The purpose of this study was to investigate the impact of antioxidant-rich marine phytoplankton supplementation (Oceanix, OCX) on performance and muscle damage following a cross-training event in endurance-trained subjects. Additionally, an animal model was carried out to assess the effects of varying dosages of OCX, with exercise, on intramuscular antioxidant capacity. Methods: In the human trial, endurance-trained subjects (average running distance = 29.5 ± 2.6 miles × week−1) were randomly divided into placebo (PLA) and OCX (25 mg) conditions for 14 days. The subjects were pre-tested on a one-mile uphill run, maximal isometric strength, countermovement jump (CMJ) and squat jump (SJ) power, and for muscle damage (creatine kinase (CK)). On Day 12, the subjects underwent a strenuous cross-training event. Measures were reassessed on Day 13 and 14 (24 h and 48 h Post event). In the animal model, Wistar rats were divided into four groups (n = 7): (i) Control (no exercise and placebo (CON)), (ii) Exercise (E), (iii) Exercise + OCX 1 (Oceanix, 2.55 mg/day, (iv) Exercise + OCX 2 (5.1 mg/day). The rats performed treadmill exercise five days a week for 6 weeks. Intramuscular antioxidant capacity (superoxide dismutase (SOD), catalase (CAT), glutathione peroxidase (GSH-Px)) and muscle damage (CK and myoglobin (MYOB) were collected. The data were analyzed using repeated measures ANOVA and t-test for select variables. The alpha value was set at p < 0.05. Results: For the human trial, SJ power lowered in PLA relative to OCX at 24 h Post (−15%, p < 0.05). Decrements in isometric strength from Pre to 48 h Post were greater in the PLA group (−12%, p < 0.05) than in the OCX. Serum CK levels were greater in the PLA compared to the OCX (+14%, p < 0.05). For the animal trial, the intramuscular antioxidant capacity was increased in a general dose-dependent manner (E + Oc2 > E + Oc1 > E > CON). Additionally, CK and MYOB were lower in supplemented compared to E alone. Conclusions: Phytoplankton supplementation (Oceanix) sustains performance and lowers muscle damage across repeated exercise bouts. The ingredient appears to operate through an elevating oxidative capacity in skeletal muscle. Full article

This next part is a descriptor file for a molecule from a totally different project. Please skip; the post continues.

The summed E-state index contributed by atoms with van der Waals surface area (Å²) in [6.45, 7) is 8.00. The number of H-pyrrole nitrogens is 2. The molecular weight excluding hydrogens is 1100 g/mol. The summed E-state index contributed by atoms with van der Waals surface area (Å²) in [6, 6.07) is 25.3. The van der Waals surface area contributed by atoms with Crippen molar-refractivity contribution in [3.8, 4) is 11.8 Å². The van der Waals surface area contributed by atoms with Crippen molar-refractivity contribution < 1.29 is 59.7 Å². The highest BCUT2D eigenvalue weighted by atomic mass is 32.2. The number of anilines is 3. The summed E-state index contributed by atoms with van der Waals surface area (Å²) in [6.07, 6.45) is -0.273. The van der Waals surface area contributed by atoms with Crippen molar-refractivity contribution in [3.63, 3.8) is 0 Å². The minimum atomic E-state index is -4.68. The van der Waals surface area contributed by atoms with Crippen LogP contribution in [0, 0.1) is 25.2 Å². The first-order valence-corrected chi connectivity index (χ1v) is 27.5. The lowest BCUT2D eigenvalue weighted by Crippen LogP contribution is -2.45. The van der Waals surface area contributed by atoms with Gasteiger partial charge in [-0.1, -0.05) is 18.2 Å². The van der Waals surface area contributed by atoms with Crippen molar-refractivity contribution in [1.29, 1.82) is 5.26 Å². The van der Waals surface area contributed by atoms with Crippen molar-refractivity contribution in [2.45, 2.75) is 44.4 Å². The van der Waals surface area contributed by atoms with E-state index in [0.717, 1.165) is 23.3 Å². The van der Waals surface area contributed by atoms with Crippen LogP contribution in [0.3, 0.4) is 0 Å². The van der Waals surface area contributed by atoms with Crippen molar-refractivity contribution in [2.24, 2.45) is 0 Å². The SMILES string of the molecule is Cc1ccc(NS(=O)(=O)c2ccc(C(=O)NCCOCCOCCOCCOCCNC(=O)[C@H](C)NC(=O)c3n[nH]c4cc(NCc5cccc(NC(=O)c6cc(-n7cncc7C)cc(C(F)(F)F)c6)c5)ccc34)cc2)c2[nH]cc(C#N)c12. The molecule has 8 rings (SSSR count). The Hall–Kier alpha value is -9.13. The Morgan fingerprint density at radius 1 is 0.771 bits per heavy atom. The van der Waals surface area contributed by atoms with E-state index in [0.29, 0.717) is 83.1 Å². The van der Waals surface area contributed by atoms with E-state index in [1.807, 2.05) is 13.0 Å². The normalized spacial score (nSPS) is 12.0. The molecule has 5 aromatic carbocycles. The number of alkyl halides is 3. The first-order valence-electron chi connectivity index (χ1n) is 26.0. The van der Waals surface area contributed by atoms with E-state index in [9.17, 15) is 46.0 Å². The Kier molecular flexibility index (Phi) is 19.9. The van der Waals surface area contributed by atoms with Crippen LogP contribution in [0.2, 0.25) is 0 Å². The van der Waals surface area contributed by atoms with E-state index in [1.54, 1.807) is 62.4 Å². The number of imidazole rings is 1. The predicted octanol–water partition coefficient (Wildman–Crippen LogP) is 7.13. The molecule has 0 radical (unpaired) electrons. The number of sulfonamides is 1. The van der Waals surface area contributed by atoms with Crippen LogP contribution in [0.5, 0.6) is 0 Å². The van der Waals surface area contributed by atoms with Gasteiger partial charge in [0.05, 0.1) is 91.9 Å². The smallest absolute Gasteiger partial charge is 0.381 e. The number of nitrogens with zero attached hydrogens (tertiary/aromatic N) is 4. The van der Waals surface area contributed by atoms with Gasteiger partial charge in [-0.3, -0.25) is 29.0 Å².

(This article belongs to the Special Issue Nutraceuticals and Human Health)
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Open AccessArticle
Regular Consumption of Lipigo® Promotes the Reduction of Body Weight and Improves the Rebound Effect of Obese People Undergo a Comprehensive Weight Loss Program
Nutrients 2020, 12(7), 1960; https://doi.org/10.3390/nu12071960 - 30 Jun 2020
Abstract
Obesity is a global public health problem. Objective: To evaluate the effect of the regular consumption of the product Lipigo® on body weight and rebound effect on overweight/obese subjects undergoing a comprehensive weight loss program. Methods: A randomized, parallel, double-blind, placebo-controlled clinical [...] Read more.
Obesity is a global public health problem. Objective: To evaluate the effect of the regular consumption of the product Lipigo® on body weight and rebound effect on overweight/obese subjects undergoing a comprehensive weight loss program. Methods: A randomized, parallel, double-blind, placebo-controlled clinical trial was conducted with male and female subjects presenting a BMI 25–39.9 kg/m2. All subjects underwent a comprehensive weight loss program (WLP) for 12 weeks, which included an individualized hypocaloric diet, physical activity recommendations, nutritional education seminars, and three times a day consumption of the product Lipigo® or Placebo. After-WLP, subjects continued the treatment for 9 months to assess rebound effect. Body weight (BW), BMI, and body composition were measured at the beginning and the end of the WLP, and in the follow-up. Results: A total of 120 subjects (85% women) 49.0 ± 9.5 years old and with a BW of 81.57 ± 13.26 kg (BMI 31.19 ± 3.44 kg/m2) were randomized and 73 subjects finished the study. At the end of the WLP, there was a tendency toward reduced BW (p = 0.093), BMI (p = 0.063), and WC (p = 0.059) in the treated group. However, subjects with obesity type 1 (OB1) from the treated group significantly reduced body weight (−5.27 ± 2.75 vs. −3.08 ± 1.73 kg; p = 0.017) and BMI (−1.99 ± 1.08 vs. −1.09 ± 0.55 kg/m2; p = 0.01) compared with placebo. They also presented a minor rebound effect after 9 months with product consumption (−4.19 ± 3.61 vs. −1.44 ± 2.51 kg; p = 0.026), minor BMI (−1.61 ± 1.43 vs. −0.52 ± 0.96 kg/m2; p = 0.025) and tended to have less fat-mass (−3.44 ± 2.46 vs. −1.44 ± 3.29 kg; p = 0.080) compared with placebo. Conclusions: The regular consumption of the product Lipigo® promotes the reduction of body weight and reduces the rebound effect of obese people after 52 weeks (12 months), mainly in obesity type 1, who undergo a comprehensive weight loss program. Full article
(This article belongs to the Special Issue Nutraceuticals and Human Health)
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Open AccessArticle
Protocatechuic Acid Extends Survival, Improves Motor Function, Diminishes Gliosis, and Sustains Neuromuscular Junctions in the hSOD1G93A Mouse Model of Amyotrophic Lateral Sclerosis
Nutrients 2020, 12(6), 1824; https://doi.org/10.3390/nu12061824 - 18 Jun 2020
Abstract